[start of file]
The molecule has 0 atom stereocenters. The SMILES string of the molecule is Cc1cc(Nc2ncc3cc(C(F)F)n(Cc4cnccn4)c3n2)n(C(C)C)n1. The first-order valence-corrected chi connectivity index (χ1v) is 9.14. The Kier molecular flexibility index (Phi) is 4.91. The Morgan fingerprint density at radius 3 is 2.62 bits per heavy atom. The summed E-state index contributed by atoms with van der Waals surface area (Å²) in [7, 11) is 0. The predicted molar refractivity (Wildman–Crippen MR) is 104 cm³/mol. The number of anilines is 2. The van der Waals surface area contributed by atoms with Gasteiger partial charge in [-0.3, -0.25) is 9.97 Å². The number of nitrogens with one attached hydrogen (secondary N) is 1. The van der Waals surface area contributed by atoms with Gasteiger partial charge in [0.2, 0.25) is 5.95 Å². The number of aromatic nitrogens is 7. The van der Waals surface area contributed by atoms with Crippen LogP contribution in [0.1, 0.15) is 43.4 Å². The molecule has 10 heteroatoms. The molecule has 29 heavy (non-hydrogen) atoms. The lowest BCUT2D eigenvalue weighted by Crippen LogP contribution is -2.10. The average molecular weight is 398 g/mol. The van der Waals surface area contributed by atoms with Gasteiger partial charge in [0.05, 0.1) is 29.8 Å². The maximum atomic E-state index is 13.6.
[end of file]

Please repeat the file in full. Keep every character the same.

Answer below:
The molecule has 0 atom stereocenters. The SMILES string of the molecule is Cc1cc(Nc2ncc3cc(C(F)F)n(Cc4cnccn4)c3n2)n(C(C)C)n1. The first-order valence-corrected chi connectivity index (χ1v) is 9.14. The Kier molecular flexibility index (Phi) is 4.91. The Morgan fingerprint density at radius 3 is 2.62 bits per heavy atom. The summed E-state index contributed by atoms with van der Waals surface area (Å²) in [7, 11) is 0. The predicted molar refractivity (Wildman–Crippen MR) is 104 cm³/mol. The number of anilines is 2. The van der Waals surface area contributed by atoms with Gasteiger partial charge in [-0.3, -0.25) is 9.97 Å². The number of nitrogens with one attached hydrogen (secondary N) is 1. The van der Waals surface area contributed by atoms with Gasteiger partial charge in [0.2, 0.25) is 5.95 Å². The number of aromatic nitrogens is 7. The van der Waals surface area contributed by atoms with Crippen LogP contribution in [0.1, 0.15) is 43.4 Å². The molecule has 10 heteroatoms. The molecule has 29 heavy (non-hydrogen) atoms. The lowest BCUT2D eigenvalue weighted by Crippen LogP contribution is -2.10. The average molecular weight is 398 g/mol. The van der Waals surface area contributed by atoms with Gasteiger partial charge in [0.05, 0.1) is 29.8 Å². The maximum atomic E-state index is 13.6.